Mega Man II
quickly gained accolades for its graphics from gamers thanks to its clever
opening, great level themes and cool enemies. But once everyone saw the
Dragon in Dr. Wily's stage, it was all over. That single enemy impressed
so many gamers, it was hard to look at bosses in other games from that
point forward. This huge beast was relentless, charging our hero as he
hopped from block to block; this not only underscored the trepidation one
felt at breaching Dr. Wily's fortress but made the game, which was already
impressive, legendary. The bosses beyond him did not disappoint, either.
aside, the rest of the game was equally as spectacular. The unique theme
of the game--that of malicious robots inhabiting their own unique demesne--gave
Capcom's artists plenty of room to flex their talent. The lava-filled brickwork
of Heat Man's stage contrasts with the flashing ice-blocks of Flash Man's
lair. The dark forest of Wood Man's stage strikes a chord against the airy
openness of Air Man's level, residing in the clouds. Crash Man's convolution
of metal piping and increasingly starry skies is a counterpoint to the
waterfalls and serene depths of Bubble Man's domain. Of course, the technological
nightmares of the obstacles in Quick Man's level and the conveyor belts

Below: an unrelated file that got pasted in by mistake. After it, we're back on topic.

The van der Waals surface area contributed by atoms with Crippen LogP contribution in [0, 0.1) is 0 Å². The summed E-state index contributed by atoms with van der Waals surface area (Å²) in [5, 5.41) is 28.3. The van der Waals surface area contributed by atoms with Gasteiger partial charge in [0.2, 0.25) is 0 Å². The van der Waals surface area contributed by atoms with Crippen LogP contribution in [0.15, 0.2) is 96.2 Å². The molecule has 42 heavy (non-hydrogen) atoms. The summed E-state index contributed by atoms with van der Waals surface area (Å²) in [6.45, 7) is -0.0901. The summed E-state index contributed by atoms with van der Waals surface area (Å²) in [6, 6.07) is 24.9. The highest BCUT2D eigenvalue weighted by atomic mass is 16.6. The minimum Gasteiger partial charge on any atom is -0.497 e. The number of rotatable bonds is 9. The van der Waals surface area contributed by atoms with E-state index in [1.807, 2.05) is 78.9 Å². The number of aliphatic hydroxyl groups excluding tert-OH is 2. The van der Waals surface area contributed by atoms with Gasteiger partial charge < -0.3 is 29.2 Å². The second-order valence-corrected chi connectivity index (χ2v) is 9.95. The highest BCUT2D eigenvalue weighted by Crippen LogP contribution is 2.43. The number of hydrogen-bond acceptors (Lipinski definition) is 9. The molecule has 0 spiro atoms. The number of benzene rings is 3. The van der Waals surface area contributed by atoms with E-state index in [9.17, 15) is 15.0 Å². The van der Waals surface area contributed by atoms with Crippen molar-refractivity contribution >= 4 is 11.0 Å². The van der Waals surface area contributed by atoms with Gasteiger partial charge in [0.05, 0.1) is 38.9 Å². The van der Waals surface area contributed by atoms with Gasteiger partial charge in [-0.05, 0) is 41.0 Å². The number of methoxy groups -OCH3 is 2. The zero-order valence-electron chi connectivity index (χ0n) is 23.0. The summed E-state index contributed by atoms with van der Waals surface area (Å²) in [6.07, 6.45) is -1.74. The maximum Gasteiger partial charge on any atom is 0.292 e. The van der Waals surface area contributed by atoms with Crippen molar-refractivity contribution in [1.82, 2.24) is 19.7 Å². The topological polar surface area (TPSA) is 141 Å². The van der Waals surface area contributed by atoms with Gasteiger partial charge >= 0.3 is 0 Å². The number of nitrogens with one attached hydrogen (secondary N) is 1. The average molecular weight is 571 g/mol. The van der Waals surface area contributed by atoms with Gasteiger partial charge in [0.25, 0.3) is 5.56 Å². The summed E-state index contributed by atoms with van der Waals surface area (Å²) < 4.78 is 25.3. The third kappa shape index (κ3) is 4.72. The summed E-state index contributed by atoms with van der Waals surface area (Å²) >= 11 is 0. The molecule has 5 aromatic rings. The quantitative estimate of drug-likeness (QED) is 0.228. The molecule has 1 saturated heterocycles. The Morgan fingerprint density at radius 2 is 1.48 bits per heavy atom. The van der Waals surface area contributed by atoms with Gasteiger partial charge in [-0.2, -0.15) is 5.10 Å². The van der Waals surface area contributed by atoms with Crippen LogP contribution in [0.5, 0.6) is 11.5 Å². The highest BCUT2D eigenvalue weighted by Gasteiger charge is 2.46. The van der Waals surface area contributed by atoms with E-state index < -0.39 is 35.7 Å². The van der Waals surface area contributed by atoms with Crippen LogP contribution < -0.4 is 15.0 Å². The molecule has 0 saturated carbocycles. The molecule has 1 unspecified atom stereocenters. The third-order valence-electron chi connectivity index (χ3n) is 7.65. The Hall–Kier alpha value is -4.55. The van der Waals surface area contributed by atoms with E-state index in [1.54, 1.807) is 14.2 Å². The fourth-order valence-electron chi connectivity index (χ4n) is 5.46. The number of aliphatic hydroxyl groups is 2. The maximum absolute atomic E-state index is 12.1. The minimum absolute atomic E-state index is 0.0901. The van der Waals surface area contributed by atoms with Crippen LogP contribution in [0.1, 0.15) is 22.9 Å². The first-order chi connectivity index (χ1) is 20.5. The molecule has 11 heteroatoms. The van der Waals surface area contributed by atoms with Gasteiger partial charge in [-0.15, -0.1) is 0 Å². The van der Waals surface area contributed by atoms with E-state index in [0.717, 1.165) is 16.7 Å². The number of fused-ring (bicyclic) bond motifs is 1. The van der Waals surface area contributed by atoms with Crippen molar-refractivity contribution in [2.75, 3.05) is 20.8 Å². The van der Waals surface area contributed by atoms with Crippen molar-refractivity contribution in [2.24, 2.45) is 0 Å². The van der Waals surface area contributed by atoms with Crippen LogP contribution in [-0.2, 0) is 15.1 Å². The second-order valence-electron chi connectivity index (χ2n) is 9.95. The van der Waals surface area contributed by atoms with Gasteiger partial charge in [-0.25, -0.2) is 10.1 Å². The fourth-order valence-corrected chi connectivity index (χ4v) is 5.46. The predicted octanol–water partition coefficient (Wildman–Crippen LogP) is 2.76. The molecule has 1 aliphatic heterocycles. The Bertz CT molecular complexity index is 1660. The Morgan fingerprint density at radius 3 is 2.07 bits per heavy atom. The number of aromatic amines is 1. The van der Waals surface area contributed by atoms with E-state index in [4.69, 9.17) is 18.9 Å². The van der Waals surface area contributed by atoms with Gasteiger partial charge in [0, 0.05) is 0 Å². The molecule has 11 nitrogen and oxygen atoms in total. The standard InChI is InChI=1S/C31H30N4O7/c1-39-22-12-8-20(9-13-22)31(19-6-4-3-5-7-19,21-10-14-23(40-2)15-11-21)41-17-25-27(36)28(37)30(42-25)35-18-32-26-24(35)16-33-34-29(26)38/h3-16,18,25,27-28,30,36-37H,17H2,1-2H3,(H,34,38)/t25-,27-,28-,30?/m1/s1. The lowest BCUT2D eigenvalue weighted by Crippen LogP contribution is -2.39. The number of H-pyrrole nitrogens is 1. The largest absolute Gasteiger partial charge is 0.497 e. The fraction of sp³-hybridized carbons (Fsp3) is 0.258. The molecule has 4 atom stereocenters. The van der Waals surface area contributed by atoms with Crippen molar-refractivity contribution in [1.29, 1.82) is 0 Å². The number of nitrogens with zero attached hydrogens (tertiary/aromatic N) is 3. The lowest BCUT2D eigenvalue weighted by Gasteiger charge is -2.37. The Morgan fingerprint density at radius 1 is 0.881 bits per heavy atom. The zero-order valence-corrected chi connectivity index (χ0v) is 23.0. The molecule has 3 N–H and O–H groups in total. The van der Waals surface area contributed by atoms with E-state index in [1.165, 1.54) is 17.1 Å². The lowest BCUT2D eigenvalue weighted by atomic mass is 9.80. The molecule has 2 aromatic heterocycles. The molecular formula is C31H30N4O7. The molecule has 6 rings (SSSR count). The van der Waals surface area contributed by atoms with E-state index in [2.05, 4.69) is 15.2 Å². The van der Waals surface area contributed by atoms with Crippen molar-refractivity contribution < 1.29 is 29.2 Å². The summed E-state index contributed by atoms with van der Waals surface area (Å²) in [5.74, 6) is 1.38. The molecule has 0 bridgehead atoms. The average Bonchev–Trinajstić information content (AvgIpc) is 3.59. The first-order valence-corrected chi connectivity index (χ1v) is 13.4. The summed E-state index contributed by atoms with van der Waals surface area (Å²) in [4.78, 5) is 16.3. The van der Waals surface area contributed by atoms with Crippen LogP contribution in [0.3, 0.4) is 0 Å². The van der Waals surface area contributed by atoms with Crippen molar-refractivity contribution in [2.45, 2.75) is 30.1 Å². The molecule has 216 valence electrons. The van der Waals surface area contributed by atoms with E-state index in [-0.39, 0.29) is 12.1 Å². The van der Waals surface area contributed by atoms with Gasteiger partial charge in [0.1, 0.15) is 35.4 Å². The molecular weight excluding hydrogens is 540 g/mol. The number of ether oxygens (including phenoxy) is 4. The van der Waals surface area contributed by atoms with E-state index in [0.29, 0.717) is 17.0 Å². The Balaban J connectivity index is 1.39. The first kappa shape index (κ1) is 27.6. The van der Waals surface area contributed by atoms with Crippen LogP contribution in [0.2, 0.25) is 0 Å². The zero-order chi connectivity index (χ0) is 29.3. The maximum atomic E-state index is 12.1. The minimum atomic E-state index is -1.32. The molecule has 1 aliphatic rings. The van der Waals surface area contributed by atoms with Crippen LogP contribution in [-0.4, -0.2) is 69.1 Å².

and cogwheels in Metal Man's area go hand in hand. Then the Dr. Wily stages
bring us into the lair of a madman. Mega Man II brought graphics to a new
level of importance and verve.
Gaiden II: The Dark Sword of Chaos
Ninja Gaiden games' tale of a ninja wandering the world in search of answers
to the disappearance of his father and the fate of mankind gripped us all.
The series really came into its own with the second title due to the collusion
of all the elements being just right, including the top-notch visuals.
The Ninja Gaiden series was one of the first games to tell its story via
cinematic cut-scenes, and its anime-tinged graphics and cool characters
were readily showcased in these impressive interludes. The levels, too,
boasted an emphasis on style and theme as well as design. From rainforests
with brewing storms to fast-moving trains all the way to the demonic lair
of the enemy, Ninja Gaiden's graphics helped elevate the story of an action
game above and beyond.
III: Dracula's Curse
the earlier Castlevania titles had excellent ambience to convey a Transylvania
steeped in decay, the third game in the series was among the graphical
elite on the NES. The crumbling bricks, murky water and decrepit statues
littering the landscape hearkened to the medieval terror we all dimly imagined
to be real in our youth. Konami's almost impressionistic use of textures
and tiles soaked the game in its own unique graphical flavoring.